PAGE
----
How did 60 Minutes in the US film their recent segment on free solo climber Alex Honnold? For such a dangerous and unique assignment, only the best would do.
First, a primer: Free solo climbing is the purest form of climbing there is. Climbers use no ropes or tools of anykind, save maybe a chalk bag to combat moisture and some rubber climbing shoes. Very few climbers ever "graduate" to this level, mostly for the obvious reason, that being a horrific death if something, anything should go wrong. You should note this is not "free climbing", which involves safety gear so long as it does not assist with the climb.
Filming this fearless activity requires an equally fearless film crew, one that is equipped with a variety of automated cameras and other assorted gear. 60 Minutes correspondent Lara Logan, producer Jeff Newton (a climber himself) and Peter Mortimer of Sender Films (who has made a movie about Honnold) took about two days to set up the cameras and rigging used in the segment.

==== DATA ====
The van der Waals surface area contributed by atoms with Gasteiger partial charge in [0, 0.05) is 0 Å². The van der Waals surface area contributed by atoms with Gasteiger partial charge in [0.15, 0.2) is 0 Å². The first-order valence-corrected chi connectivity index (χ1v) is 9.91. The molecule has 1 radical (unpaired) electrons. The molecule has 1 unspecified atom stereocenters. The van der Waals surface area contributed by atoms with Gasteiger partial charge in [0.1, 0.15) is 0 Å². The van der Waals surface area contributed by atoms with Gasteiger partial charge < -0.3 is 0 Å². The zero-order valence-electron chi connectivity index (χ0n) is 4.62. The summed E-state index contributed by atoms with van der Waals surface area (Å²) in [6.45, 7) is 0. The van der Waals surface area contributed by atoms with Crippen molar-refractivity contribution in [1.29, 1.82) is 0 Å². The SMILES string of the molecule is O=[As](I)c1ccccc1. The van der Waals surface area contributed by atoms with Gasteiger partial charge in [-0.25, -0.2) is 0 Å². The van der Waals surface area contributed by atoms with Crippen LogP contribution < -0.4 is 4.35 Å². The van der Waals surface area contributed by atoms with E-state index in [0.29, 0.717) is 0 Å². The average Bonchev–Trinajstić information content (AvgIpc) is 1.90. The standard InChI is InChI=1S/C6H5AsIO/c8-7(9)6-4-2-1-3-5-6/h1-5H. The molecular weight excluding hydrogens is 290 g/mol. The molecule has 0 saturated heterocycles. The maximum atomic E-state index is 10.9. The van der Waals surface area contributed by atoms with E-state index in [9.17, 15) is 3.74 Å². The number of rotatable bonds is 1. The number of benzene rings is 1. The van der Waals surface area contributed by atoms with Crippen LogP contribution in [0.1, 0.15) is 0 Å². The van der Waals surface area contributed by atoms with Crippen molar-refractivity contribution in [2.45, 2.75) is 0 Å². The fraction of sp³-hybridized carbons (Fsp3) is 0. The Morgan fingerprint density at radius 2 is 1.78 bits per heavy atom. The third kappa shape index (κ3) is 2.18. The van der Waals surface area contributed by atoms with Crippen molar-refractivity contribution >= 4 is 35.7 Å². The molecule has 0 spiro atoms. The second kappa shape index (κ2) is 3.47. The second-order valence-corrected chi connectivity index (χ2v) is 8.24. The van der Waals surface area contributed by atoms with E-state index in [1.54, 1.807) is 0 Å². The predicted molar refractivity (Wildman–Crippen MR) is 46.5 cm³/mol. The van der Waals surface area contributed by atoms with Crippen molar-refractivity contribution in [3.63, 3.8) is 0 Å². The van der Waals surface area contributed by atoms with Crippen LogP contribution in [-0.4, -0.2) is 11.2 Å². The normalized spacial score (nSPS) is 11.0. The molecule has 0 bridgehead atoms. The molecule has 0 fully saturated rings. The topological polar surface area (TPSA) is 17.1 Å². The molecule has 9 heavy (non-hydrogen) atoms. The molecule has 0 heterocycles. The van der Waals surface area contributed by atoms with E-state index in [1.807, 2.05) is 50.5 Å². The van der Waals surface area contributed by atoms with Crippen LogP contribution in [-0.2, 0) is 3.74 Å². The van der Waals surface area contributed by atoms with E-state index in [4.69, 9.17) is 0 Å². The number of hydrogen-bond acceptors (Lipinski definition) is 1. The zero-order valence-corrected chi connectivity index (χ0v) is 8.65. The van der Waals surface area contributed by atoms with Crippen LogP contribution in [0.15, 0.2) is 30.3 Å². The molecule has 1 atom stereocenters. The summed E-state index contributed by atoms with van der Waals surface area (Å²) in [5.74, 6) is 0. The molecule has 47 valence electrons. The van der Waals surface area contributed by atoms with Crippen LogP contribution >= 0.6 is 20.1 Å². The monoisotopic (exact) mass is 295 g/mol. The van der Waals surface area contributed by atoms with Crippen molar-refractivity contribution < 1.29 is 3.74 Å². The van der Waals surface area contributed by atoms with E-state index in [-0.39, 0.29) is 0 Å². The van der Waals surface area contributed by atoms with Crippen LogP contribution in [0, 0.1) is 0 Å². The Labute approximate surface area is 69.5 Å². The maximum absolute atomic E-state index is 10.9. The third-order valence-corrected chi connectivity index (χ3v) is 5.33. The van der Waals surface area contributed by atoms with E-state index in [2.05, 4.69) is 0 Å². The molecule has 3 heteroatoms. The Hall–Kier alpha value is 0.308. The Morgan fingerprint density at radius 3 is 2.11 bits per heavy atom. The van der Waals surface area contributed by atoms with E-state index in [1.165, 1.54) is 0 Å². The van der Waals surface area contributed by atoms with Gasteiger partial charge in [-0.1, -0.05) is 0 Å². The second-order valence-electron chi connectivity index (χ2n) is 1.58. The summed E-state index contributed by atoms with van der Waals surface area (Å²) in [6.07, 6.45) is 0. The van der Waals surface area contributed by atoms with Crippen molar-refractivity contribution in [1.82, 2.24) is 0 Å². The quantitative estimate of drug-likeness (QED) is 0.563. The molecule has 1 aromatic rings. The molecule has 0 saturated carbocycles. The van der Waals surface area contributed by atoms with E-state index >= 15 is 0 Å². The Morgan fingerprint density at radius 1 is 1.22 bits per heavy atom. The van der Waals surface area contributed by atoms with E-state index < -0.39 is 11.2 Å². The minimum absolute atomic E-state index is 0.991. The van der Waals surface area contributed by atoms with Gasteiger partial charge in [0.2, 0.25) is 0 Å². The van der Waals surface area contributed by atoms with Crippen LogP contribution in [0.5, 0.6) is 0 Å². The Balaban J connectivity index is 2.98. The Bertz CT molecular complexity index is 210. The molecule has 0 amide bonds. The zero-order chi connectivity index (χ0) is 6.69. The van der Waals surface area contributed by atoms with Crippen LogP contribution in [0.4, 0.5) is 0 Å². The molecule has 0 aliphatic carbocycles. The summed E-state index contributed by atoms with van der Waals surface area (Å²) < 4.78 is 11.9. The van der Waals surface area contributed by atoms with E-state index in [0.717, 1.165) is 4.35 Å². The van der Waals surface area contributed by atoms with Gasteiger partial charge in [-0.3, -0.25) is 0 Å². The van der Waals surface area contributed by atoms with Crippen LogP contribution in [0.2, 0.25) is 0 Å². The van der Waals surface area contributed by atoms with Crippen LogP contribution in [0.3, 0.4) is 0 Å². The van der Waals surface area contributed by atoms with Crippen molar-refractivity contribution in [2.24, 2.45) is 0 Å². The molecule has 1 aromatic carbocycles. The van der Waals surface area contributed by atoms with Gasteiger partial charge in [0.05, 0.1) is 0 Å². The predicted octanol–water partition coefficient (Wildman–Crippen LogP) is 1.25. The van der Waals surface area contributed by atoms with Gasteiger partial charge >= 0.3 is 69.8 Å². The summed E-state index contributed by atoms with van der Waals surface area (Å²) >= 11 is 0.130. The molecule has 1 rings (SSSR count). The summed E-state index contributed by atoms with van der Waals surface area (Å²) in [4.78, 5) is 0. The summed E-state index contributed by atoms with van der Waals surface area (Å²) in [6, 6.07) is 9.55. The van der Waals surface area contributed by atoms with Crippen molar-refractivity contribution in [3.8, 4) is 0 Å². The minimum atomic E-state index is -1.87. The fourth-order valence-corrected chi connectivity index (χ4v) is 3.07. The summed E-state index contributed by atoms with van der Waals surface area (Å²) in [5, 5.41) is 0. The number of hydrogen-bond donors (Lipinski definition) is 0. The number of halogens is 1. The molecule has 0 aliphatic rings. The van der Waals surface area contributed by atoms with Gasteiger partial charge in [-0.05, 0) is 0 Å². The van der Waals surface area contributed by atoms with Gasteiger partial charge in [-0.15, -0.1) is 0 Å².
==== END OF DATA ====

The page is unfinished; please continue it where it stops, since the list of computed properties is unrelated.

The team also needed to be extremely careful around Honnold as he ascended, hence the special instructions about not changing location or position until he had climbed past. Errant stones or distractions could have meant death for Honnold as he climbed.
Watching Honnold climb a sheer cliff face was unnerving enough for me, and I was on a couch. I can only imagine what it was like for the 60 Minutes film crew. See the "overtime" segment that explains how they set it all up in the video included here.
Filming mountain climber Alex Honnold [CBS / 60 Minutes]